Thursday, 28 October 2010

Number Of The Beast

The football over the last evenings was of little interest to me, but the start on the new NBA season was. I layed a nice sum at 1.01 in the first game fairly late on between the Miami Heat and the Boston Celtics, but the big win eluded me as the Heat got within three, but never closer. Still, a nice profit to start to season.

I've written before that, year after year, the price is driven too low, too early by greed, and presumably by people who don't understand basketball. Incidentally, the 1.01 lay was on BETDAQ who had this game in-running, and yet the following Lakers v Rockets game wasn't in-running. It makes no sense.

The Lakers received their Championship rings before this game, and invariably it seems the recipients take a while to settle down after all the hoopla, and so it was with the Lakers who, after starting at a ridiculous 1.29, were down by 11 points and trading at 2.68 by half-time.

Last night I was able to lay the Celtics at 1.21/1.22 before they went on to lose to the Cleveland Cavaliers, and the new season is off to a good start. Some way to go to match my best season of 2008-09 but hope springs eternal, especially at the start of a new season.

Breaking my rule (again) to ignore Anonymous comments the question of why so many publications use form going back 6 matches is interesting. He wrote:

The amount of people I have seen who say they use the last 6 games form in one way or another is uncanny. Some people base whole systems around it.

There must be a sheep mentality at work. Was 6 the number of games the pools predictions used to have the WXLDXX for in the newspapers? I wonder if it's subconsciously derived from that.

To the best of my knowledge, the number six has no special significance when assessing football form.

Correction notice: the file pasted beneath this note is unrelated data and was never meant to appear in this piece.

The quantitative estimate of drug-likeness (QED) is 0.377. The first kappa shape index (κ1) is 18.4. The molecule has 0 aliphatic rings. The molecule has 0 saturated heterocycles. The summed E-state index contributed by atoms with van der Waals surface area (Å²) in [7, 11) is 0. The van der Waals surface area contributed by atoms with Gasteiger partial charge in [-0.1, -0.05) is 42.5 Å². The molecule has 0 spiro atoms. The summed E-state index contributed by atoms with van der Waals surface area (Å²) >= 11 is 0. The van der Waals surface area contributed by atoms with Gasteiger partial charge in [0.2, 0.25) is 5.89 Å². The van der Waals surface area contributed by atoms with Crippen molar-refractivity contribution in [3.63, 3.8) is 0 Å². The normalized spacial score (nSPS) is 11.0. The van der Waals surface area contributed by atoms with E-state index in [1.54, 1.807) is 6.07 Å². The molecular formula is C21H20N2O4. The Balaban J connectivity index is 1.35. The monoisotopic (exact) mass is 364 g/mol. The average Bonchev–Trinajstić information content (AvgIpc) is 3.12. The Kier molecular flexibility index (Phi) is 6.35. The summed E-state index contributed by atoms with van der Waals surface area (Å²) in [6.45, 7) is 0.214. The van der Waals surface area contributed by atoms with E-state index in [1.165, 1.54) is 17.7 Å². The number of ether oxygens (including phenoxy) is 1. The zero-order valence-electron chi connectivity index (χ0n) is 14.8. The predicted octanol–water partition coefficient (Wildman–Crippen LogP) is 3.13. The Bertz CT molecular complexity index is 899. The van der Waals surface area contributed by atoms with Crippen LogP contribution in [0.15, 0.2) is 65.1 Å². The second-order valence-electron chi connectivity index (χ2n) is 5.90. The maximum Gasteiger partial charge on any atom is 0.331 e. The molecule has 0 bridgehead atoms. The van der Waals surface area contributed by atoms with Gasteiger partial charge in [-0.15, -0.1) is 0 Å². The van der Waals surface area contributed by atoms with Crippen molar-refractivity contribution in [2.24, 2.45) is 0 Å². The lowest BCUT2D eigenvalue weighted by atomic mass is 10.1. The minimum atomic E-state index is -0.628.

Personally, I chose six for the reasons stated yesterday - it seems like this is a big enough number to smooth out any abnormal results, yet small enough to be meaningful. It's a manageable number, and also a number that's likely to include three home / three away games, or at least two home or two away games.

Although I agree that six has no special significance for rating teams, I'm hard-pressed to come up with a better number to use. Four isn't bad, five and seven are unbalanced and eight is getting into the realm of being too far back to be meaningless. If I did go back that far, the weighting would diminish their value so their impact would be negligible.

Besides, I like the number 6. It's the number of (old) pennies I used to get for my pocket money. It's the smallest perfect number. It's the only even perfect number that is not the sum of successive odd cubes. It's the only number that is both the sum and the product of three consecutive positive numbers. It's a triangular number (as is its square) and England won the World Cup in 66. Six is a great number, and the devil in me likes 666 - Here is wisdom, let him that hath understanding... Well, it is nearly Halloween.

1 comment:

Anonymous said...

If 8 games back means the weighting makes the impact negligible then you could always change your weighting.

Have you researched what weighting, historically, gives the best results and over how many games? Given what I have gathered about your methodology you should be able to do some analysis.